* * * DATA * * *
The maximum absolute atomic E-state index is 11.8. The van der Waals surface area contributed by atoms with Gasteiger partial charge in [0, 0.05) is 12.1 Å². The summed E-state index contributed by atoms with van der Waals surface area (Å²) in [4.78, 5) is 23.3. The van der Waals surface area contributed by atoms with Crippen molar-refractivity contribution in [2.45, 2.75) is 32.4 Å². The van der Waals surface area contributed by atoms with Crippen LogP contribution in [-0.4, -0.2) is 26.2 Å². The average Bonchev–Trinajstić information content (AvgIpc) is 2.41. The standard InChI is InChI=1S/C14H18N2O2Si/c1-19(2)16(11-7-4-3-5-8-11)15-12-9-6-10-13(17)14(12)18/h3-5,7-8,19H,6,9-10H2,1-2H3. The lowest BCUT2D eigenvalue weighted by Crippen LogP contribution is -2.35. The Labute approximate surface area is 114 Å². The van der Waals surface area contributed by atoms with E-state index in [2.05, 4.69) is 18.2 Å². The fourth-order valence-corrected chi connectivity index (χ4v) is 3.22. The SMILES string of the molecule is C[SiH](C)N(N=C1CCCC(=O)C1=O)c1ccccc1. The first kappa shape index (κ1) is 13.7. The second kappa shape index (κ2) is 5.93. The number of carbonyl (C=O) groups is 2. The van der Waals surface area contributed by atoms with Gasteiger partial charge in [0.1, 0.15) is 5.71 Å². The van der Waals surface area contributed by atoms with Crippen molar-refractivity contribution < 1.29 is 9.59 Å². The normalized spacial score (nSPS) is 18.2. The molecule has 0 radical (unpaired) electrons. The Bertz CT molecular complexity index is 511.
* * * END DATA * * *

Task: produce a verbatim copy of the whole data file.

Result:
The maximum absolute atomic E-state index is 11.8. The van der Waals surface area contributed by atoms with Gasteiger partial charge in [0, 0.05) is 12.1 Å². The summed E-state index contributed by atoms with van der Waals surface area (Å²) in [4.78, 5) is 23.3. The van der Waals surface area contributed by atoms with Crippen molar-refractivity contribution in [2.45, 2.75) is 32.4 Å². The van der Waals surface area contributed by atoms with Crippen LogP contribution in [-0.4, -0.2) is 26.2 Å². The average Bonchev–Trinajstić information content (AvgIpc) is 2.41. The standard InChI is InChI=1S/C14H18N2O2Si/c1-19(2)16(11-7-4-3-5-8-11)15-12-9-6-10-13(17)14(12)18/h3-5,7-8,19H,6,9-10H2,1-2H3. The lowest BCUT2D eigenvalue weighted by Crippen LogP contribution is -2.35. The Labute approximate surface area is 114 Å². The van der Waals surface area contributed by atoms with E-state index in [2.05, 4.69) is 18.2 Å². The fourth-order valence-corrected chi connectivity index (χ4v) is 3.22. The SMILES string of the molecule is C[SiH](C)N(N=C1CCCC(=O)C1=O)c1ccccc1. The first kappa shape index (κ1) is 13.7. The second kappa shape index (κ2) is 5.93. The number of carbonyl (C=O) groups is 2. The van der Waals surface area contributed by atoms with Gasteiger partial charge in [0.1, 0.15) is 5.71 Å². The van der Waals surface area contributed by atoms with Crippen molar-refractivity contribution < 1.29 is 9.59 Å². The normalized spacial score (nSPS) is 18.2. The molecule has 0 radical (unpaired) electrons. The Bertz CT molecular complexity index is 511.